In what will surely be seen as a controversial move, Microsoft this morning announced a roadmap for moving to a future in which Windows users must prove that their OSs aren't pirated before they can download any software from Microsoft.com or Windows Update. The plan, dubbed Windows Genuine Advantage, is being phased in over time, although representatives of the company told me last night that they'll continue to let even pirated Windows versions download critical security patches through Automatic Updates.
"The best way to fight software piracy is to ensure that users recognize and receive all the benefits of genuine software," Will Poole, senior vice president of the Windows Client Business, said. "When our customers participate in Windows Genuine Advantage, they will know they have easy access to updates, added-value software offerings, and other benefits of genuine Windows XP, not the uncertainty and risks of counterfeit software."
Windows Genuine Advantage has been in a pilot program since last fall, when Microsoft released Photo Story 3, its free photo slide show. Positioned as a value-added bonus for users of legitimate copies of Windows, Photo Story 3 and similar downloads have been protected by an opt-in software download mechanism in five languages--Czech, English Norwegian, Simplified Chinese, and Traditional Chinese. Users who have opted in to the mechanism download an ActiveX control that can scan their PCs and determine whether their OSs are pirated.
David Lazar, director for Windows Genuine Advantage, told me that the pilot program was successful, with more than 60 percent of all users attempting to download such programs volunteering to go through the scanning process. As a result of this success, Microsoft is now working to implement the technology for all downloads on Microsoft.com's Download Center and Windows Update. In the first phase of the plan, which will begin on February 7, Czech, Norwegian, and Simplified Chinese users will be required to validate their Windows copies before they can download software and security patches, whereas the technology will continue to be piloted in 22 other languages worldwide. Then, sometime around mid-year, the technology will become mandatory for virtually all languages that Microsoft supports.
Windows Genuine Advantage is designed to reward owners of nonpirated Windows copies with value-added advantages for being legitimate customers. Like Product Activation, Windows Genuine Advantage seeks to curb software piracy, which various analyst groups say is rampant around the world. IDC reports that software piracy is a $30 billion problem, with pirated software accounting for about 30 percent of all software used worldwide; in the United States, that figure is 23 percent.
Unlike the way the company managed Product Activation, however, Microsoft is trying to work with the user community to ensure that there aren't any perception problems. "When we started Product Activation \[with Windows XP\], we announced and launched the technology on the same day, which was not so bright," Lazar told me. "Customers couldn't ask questions. This time, we let them opt in \[for several months\] and provide feedback. Customers who are concerned about privacy will be happy to hear that we've had a third party audit the process to make sure it's anonymous. We can't identify users who try to start a download, and we don't log IP addresses."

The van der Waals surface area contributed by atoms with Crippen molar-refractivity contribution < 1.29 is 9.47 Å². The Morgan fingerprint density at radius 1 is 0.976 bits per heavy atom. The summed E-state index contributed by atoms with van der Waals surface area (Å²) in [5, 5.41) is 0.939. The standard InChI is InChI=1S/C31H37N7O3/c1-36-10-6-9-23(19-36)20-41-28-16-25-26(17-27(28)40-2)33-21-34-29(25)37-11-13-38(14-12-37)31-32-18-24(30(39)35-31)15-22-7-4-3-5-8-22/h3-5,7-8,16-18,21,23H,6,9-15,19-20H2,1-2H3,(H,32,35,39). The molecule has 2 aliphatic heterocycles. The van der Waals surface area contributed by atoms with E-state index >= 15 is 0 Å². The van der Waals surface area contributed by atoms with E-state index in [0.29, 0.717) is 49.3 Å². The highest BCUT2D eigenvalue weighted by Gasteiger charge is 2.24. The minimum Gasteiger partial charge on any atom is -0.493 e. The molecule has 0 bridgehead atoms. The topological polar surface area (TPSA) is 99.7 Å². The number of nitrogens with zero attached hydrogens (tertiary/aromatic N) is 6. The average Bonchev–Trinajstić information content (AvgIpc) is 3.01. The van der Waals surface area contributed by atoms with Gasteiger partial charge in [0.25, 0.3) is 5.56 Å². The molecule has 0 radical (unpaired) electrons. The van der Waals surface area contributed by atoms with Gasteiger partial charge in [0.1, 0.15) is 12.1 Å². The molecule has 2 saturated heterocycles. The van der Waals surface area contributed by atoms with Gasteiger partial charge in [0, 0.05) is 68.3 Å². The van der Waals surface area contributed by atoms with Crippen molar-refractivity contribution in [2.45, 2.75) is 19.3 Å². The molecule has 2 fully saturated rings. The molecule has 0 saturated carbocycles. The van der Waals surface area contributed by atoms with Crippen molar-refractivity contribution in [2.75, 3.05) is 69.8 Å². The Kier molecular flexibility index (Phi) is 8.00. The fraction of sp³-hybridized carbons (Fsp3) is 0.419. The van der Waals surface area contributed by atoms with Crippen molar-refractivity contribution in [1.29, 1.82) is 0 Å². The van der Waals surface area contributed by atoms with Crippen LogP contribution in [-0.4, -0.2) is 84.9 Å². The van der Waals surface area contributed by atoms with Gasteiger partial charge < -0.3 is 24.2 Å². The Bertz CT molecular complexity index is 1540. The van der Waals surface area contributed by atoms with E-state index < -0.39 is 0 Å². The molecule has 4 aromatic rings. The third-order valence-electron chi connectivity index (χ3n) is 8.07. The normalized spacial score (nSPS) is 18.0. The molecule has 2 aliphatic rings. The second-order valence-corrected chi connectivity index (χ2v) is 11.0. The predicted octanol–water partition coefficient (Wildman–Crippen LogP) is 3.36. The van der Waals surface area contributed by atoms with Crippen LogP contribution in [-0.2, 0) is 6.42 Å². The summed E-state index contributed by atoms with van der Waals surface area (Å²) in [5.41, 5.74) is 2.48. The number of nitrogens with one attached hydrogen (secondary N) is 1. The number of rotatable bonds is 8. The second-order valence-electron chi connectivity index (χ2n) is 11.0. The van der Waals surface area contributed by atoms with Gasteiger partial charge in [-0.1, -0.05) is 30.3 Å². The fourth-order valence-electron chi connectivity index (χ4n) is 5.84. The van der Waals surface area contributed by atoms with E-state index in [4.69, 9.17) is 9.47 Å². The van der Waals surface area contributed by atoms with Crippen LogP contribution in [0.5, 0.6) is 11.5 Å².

Microsoft is also touting various incentives in the three markets that will soon be required to participate in the program. For example, legitimate users will gain access to free, value-added software downloads such as Windows Movie Maker 2.1 and Photo Story 3. MSN Games by Zone.com will be priced at 50 percent off the regular price. And small business customers who want to purchase hosted Windows SharePoint Services (WSS) will be able to do so for 50 percent off. The company will offer other incentives as well, and Lazar told me that customers in other markets will get similar deals as the mandatory Windows Genuine Advantage program is instituted worldwide.
If a legitimate user can't download Microsoft software because he or she is unknowingly using a pirated copy of Windows, the user will be able to purchase a legitimate copy at a steep discount. Lazar said that legitimate copies of Windows can't be mistaken for pirated versions. "There were no incidences of false positives during the pilot program," he said.
Finally, users who do opt to continue pirating Windows will be able to continue downloading critical security fixes via Automatic Updates only. As a result, such systems will be less likely to be used in zombie-type Internet-based attacks, answering a key criticism of Microsoft's plan to let only legitimate users use Windows Update.
Regardless of these moves, my suspicion is that some users will be taken aback by this tactic. The online world will be in an uproar over this change by the time you read this. But after the calls to migrate to less-strictly licensed OSs such as Linux die down a few days from now, Windows users will have to start dealing with a harsh new reality. It will be interesting to see whether this change brings any long-term fallout, although, arguably, legitimate customers have nothing to fear.